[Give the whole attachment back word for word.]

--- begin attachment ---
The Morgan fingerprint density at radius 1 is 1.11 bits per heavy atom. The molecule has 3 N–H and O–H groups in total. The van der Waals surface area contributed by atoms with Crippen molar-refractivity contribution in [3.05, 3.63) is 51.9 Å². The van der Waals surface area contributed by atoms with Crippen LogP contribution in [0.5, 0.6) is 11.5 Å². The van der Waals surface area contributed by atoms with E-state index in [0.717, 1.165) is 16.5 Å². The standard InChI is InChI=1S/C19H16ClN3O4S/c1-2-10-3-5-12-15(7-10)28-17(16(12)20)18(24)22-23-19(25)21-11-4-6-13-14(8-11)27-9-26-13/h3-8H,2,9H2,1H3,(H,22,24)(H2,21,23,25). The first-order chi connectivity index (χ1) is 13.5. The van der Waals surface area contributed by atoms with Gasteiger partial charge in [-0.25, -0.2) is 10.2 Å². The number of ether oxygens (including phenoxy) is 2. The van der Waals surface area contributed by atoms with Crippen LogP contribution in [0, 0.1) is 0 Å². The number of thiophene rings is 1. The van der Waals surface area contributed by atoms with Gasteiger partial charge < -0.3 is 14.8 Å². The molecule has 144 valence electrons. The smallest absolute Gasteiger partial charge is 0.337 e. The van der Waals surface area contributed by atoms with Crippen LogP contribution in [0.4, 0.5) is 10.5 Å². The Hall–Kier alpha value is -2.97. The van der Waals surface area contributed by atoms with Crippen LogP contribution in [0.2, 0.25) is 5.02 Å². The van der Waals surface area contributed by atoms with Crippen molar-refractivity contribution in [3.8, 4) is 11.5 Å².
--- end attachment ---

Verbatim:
The Morgan fingerprint density at radius 1 is 1.11 bits per heavy atom. The molecule has 3 N–H and O–H groups in total. The van der Waals surface area contributed by atoms with Crippen molar-refractivity contribution in [3.05, 3.63) is 51.9 Å². The van der Waals surface area contributed by atoms with Crippen LogP contribution in [0.5, 0.6) is 11.5 Å². The van der Waals surface area contributed by atoms with E-state index in [0.717, 1.165) is 16.5 Å². The standard InChI is InChI=1S/C19H16ClN3O4S/c1-2-10-3-5-12-15(7-10)28-17(16(12)20)18(24)22-23-19(25)21-11-4-6-13-14(8-11)27-9-26-13/h3-8H,2,9H2,1H3,(H,22,24)(H2,21,23,25). The first-order chi connectivity index (χ1) is 13.5. The van der Waals surface area contributed by atoms with Gasteiger partial charge in [-0.25, -0.2) is 10.2 Å². The number of ether oxygens (including phenoxy) is 2. The van der Waals surface area contributed by atoms with Crippen LogP contribution in [0, 0.1) is 0 Å². The number of thiophene rings is 1. The van der Waals surface area contributed by atoms with Gasteiger partial charge < -0.3 is 14.8 Å². The molecule has 144 valence electrons. The smallest absolute Gasteiger partial charge is 0.337 e. The van der Waals surface area contributed by atoms with Crippen LogP contribution in [0.4, 0.5) is 10.5 Å². The Hall–Kier alpha value is -2.97. The van der Waals surface area contributed by atoms with Crippen LogP contribution in [0.2, 0.25) is 5.02 Å². The van der Waals surface area contributed by atoms with Crippen molar-refractivity contribution in [3.8, 4) is 11.5 Å².